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Sir Frederick Ashton: still crown prince of British ballet

It's not everyone that can celebrate his 80th birthday by dancing on stage with a fairy tale princess (who happens to be one of the world's best-loved ballerinas), in front of a black-tie-and-ball-gowned audience that includes a real-life princess.

And it's not everyone that, after performing with his ballerina and getting a standing ovation and a dozen curtain calls, asks, ''Would you like it again?'' and is met with a roar of assent.

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But then, Sir Frederick Ashton is not ''everyone.''

The light-footed octogenarian, whose glittering gala was attended by Dame Margot Fonteyn and Princess Margaret, has been the choreographic architect of British ballet for more than five decades. His creations, with their flowing movements, often intricate and difficult footwork, clear interpretation of music , and national characteristics, have contributed greatly to the uniqueness of the British style, recognized worldwide. His repertoire is vast - spreading from full-length ballets to pas de deux, from classical to jazz, from geometric abstractions to fairy tales, and from sumptuous sets to stark silhouettes.

Sir ''Fred'' was born in Guayaquil, Ecuador, the son of a British diplomat. But it was in Lima, Peru, that he was first smitten with the desire to dance. He was 13 years old, and seeing Anna Pavolva perform on one of her many world tours made him determined to learn. Ashton's first ballet lessons, taken in secret, were with Leonid Massine and later with the petite and incredibly energetic Marie Rambert. She gave him the discipline, opportunity, and guidance he needed, recognizing that his talents lay beyond the feet of a dancer into the creative realms of choreography. He gained experience both in London and Europe, producing works for various groups who paved the way for today's Royal Ballet.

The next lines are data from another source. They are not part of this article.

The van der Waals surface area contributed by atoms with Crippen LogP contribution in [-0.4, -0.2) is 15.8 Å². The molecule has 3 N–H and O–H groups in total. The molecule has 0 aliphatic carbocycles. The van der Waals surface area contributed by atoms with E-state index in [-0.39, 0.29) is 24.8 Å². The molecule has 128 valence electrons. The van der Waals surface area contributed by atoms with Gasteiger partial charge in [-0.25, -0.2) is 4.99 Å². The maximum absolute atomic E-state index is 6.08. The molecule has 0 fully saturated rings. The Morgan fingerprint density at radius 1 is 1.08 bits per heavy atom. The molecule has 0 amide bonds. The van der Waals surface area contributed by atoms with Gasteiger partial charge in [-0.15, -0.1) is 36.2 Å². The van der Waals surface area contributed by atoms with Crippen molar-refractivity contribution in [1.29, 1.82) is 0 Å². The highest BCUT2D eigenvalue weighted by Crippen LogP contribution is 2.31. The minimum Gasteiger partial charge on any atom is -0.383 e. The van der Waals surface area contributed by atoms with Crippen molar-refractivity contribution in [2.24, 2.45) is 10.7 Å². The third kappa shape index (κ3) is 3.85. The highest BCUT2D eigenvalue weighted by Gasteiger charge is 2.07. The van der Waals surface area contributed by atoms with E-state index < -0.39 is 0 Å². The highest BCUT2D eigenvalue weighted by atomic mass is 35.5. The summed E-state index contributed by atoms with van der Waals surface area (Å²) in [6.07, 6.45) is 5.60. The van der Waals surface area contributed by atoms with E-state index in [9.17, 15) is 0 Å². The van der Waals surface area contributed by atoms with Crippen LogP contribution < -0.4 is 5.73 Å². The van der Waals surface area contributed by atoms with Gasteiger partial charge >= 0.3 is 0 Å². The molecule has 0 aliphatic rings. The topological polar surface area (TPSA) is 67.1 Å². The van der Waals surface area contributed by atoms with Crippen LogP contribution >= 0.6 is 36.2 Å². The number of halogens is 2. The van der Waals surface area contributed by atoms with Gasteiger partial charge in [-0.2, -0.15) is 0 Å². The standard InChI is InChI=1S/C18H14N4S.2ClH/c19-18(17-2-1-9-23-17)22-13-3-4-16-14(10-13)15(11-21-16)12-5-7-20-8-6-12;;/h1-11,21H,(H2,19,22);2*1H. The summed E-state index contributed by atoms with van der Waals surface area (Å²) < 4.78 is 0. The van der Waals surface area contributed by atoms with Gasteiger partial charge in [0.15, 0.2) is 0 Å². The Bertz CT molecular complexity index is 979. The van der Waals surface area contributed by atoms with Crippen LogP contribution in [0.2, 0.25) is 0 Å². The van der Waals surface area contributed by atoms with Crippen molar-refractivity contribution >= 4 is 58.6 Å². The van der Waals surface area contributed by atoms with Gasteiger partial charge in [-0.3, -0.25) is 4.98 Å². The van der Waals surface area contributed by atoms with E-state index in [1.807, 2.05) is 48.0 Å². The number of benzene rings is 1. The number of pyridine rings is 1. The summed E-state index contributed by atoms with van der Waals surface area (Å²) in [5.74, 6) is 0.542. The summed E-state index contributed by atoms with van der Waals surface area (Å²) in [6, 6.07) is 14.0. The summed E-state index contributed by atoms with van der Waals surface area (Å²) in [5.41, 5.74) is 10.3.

In her book ''Come Dance With Me,'' Dame Ninette de Valois, the matriarch of British ballet, remembers Ashton in the '20s as ''small, nervous, and touchingly eager to please. He was exceptionally prolific (in his choreography) - always working with a great facility. He has an intensely ephemeral attitude toward his ballets - I doubt if he has any notes of reference on any of them ... he would prefer to re-compose rather than endeavor to remember.''

Over the years, he has choreographed more than 55 ballets, including ''A Month in the Country,'' ''La Fille Mal Gardee,'' ''Facade,'' and ''Daphnis and Chloe.'' He created ''Illuminations'' in 1950 for the Royal Danish Ballet, and danced his own choreography, complete with snout and prickles, in the ballet film ''The Tales of Beatrix Potter.''

The ''Ashton Years,'' from 1963 to 1970, when Sir Fred took over from Ninette de Valois as director of the Royal Ballet, were building years. It was a period when the standard of performances was never higher, when the company made several triumphant tours of America, and when the magical partnerships of Fonteyn and Nureyev, Sibley and Dowell, and Seymour and Gable drew in the crowds.

Last month's gala tribute at the Royal Opera House offered a hint of the multifaceted talents of this much loved choreographer, including eight works chosen personally by Ashton.

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But the piece de resistance was a very short number, ''Acte de Presence.'' On a bare stage, a ''sleeping beauty'' in red taffeta (Dame Margot) reclines, dreaming. A prince in dinner jacket (Sir Fred) awakens her and they gently dance together, then stroll arm in arm off the stage. Two legends - no wonder the audience wanted more.

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